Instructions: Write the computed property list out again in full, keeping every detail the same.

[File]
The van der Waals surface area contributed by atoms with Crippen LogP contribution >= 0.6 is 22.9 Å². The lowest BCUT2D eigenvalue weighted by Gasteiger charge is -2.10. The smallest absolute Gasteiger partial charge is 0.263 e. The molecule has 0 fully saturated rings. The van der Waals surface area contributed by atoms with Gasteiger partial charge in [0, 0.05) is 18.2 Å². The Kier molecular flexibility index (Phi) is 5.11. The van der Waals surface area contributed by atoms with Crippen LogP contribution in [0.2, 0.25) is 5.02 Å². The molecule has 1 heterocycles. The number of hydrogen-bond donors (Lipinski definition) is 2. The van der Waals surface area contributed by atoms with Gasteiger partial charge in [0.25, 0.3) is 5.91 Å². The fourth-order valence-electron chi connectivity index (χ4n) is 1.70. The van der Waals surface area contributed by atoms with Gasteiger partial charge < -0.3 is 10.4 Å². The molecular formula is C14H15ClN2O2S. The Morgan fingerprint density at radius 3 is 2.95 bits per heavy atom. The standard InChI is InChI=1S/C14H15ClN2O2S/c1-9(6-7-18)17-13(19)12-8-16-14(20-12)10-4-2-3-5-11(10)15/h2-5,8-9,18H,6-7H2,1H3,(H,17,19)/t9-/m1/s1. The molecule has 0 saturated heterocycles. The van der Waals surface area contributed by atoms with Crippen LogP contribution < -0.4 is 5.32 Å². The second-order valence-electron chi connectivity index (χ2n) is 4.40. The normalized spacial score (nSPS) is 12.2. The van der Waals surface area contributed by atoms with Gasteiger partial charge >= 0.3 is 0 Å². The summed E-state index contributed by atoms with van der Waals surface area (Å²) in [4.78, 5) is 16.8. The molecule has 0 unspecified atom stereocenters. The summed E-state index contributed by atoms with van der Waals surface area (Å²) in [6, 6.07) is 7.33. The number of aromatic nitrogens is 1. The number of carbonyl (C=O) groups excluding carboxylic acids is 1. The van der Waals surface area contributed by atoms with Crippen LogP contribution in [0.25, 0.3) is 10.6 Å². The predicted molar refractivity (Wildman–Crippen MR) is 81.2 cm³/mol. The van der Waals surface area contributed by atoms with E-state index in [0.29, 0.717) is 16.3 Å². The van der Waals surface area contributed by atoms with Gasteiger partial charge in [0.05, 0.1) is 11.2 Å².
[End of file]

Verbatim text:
The van der Waals surface area contributed by atoms with Crippen LogP contribution >= 0.6 is 22.9 Å². The lowest BCUT2D eigenvalue weighted by Gasteiger charge is -2.10. The smallest absolute Gasteiger partial charge is 0.263 e. The molecule has 0 fully saturated rings. The van der Waals surface area contributed by atoms with Gasteiger partial charge in [0, 0.05) is 18.2 Å². The Kier molecular flexibility index (Phi) is 5.11. The van der Waals surface area contributed by atoms with Crippen LogP contribution in [0.2, 0.25) is 5.02 Å². The molecule has 1 heterocycles. The number of hydrogen-bond donors (Lipinski definition) is 2. The van der Waals surface area contributed by atoms with Gasteiger partial charge in [0.25, 0.3) is 5.91 Å². The fourth-order valence-electron chi connectivity index (χ4n) is 1.70. The van der Waals surface area contributed by atoms with Gasteiger partial charge < -0.3 is 10.4 Å². The molecular formula is C14H15ClN2O2S. The Morgan fingerprint density at radius 3 is 2.95 bits per heavy atom. The standard InChI is InChI=1S/C14H15ClN2O2S/c1-9(6-7-18)17-13(19)12-8-16-14(20-12)10-4-2-3-5-11(10)15/h2-5,8-9,18H,6-7H2,1H3,(H,17,19)/t9-/m1/s1. The molecule has 0 saturated heterocycles. The van der Waals surface area contributed by atoms with Crippen LogP contribution < -0.4 is 5.32 Å². The second-order valence-electron chi connectivity index (χ2n) is 4.40. The normalized spacial score (nSPS) is 12.2. The van der Waals surface area contributed by atoms with Gasteiger partial charge >= 0.3 is 0 Å². The summed E-state index contributed by atoms with van der Waals surface area (Å²) in [4.78, 5) is 16.8. The molecule has 0 unspecified atom stereocenters. The summed E-state index contributed by atoms with van der Waals surface area (Å²) in [6, 6.07) is 7.33. The number of aromatic nitrogens is 1. The number of carbonyl (C=O) groups excluding carboxylic acids is 1. The van der Waals surface area contributed by atoms with Crippen LogP contribution in [0.25, 0.3) is 10.6 Å². The predicted molar refractivity (Wildman–Crippen MR) is 81.2 cm³/mol. The van der Waals surface area contributed by atoms with E-state index in [0.29, 0.717) is 16.3 Å². The van der Waals surface area contributed by atoms with Gasteiger partial charge in [0.05, 0.1) is 11.2 Å².